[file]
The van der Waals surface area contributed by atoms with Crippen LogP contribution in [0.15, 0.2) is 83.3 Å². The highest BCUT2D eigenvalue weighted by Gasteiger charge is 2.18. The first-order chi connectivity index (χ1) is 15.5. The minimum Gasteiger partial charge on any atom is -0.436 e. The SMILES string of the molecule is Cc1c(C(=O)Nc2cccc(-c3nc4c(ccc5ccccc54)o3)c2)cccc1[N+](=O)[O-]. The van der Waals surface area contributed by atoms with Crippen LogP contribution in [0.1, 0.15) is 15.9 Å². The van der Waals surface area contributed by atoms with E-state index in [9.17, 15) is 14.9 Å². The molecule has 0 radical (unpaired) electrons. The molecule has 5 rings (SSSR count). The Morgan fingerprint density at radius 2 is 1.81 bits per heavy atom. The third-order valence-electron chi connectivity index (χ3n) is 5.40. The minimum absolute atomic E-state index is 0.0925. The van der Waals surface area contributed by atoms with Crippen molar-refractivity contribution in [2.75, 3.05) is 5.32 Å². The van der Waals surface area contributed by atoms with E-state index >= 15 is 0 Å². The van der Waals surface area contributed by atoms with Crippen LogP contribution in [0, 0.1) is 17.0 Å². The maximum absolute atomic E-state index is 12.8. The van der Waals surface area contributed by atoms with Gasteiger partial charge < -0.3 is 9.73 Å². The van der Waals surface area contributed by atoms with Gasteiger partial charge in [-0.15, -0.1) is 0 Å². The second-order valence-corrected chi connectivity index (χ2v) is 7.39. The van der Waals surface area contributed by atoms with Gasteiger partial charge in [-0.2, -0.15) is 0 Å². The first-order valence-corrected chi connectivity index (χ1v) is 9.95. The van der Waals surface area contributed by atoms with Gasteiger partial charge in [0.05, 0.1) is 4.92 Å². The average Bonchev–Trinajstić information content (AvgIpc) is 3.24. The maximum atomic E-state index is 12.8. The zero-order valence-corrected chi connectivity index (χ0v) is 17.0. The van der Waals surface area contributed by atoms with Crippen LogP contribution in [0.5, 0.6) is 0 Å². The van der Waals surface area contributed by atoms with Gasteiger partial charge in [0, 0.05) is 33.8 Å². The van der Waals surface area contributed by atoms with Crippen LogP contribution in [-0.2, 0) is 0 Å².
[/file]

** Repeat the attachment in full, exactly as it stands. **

The van der Waals surface area contributed by atoms with Crippen LogP contribution in [0.15, 0.2) is 83.3 Å². The highest BCUT2D eigenvalue weighted by Gasteiger charge is 2.18. The first-order chi connectivity index (χ1) is 15.5. The minimum Gasteiger partial charge on any atom is -0.436 e. The SMILES string of the molecule is Cc1c(C(=O)Nc2cccc(-c3nc4c(ccc5ccccc54)o3)c2)cccc1[N+](=O)[O-]. The van der Waals surface area contributed by atoms with Crippen LogP contribution in [0.1, 0.15) is 15.9 Å². The van der Waals surface area contributed by atoms with E-state index in [9.17, 15) is 14.9 Å². The molecule has 0 radical (unpaired) electrons. The molecule has 5 rings (SSSR count). The Morgan fingerprint density at radius 2 is 1.81 bits per heavy atom. The third-order valence-electron chi connectivity index (χ3n) is 5.40. The minimum absolute atomic E-state index is 0.0925. The van der Waals surface area contributed by atoms with Crippen molar-refractivity contribution in [2.75, 3.05) is 5.32 Å². The van der Waals surface area contributed by atoms with E-state index >= 15 is 0 Å². The van der Waals surface area contributed by atoms with Crippen LogP contribution in [0, 0.1) is 17.0 Å². The maximum absolute atomic E-state index is 12.8. The van der Waals surface area contributed by atoms with Gasteiger partial charge < -0.3 is 9.73 Å². The van der Waals surface area contributed by atoms with Gasteiger partial charge in [-0.15, -0.1) is 0 Å². The second-order valence-corrected chi connectivity index (χ2v) is 7.39. The van der Waals surface area contributed by atoms with Gasteiger partial charge in [-0.2, -0.15) is 0 Å². The first-order valence-corrected chi connectivity index (χ1v) is 9.95. The van der Waals surface area contributed by atoms with Gasteiger partial charge in [0.05, 0.1) is 4.92 Å². The average Bonchev–Trinajstić information content (AvgIpc) is 3.24. The maximum atomic E-state index is 12.8. The zero-order valence-corrected chi connectivity index (χ0v) is 17.0. The van der Waals surface area contributed by atoms with Crippen LogP contribution in [0.5, 0.6) is 0 Å². The van der Waals surface area contributed by atoms with Gasteiger partial charge in [0, 0.05) is 33.8 Å². The van der Waals surface area contributed by atoms with Crippen LogP contribution in [-0.2, 0) is 0 Å².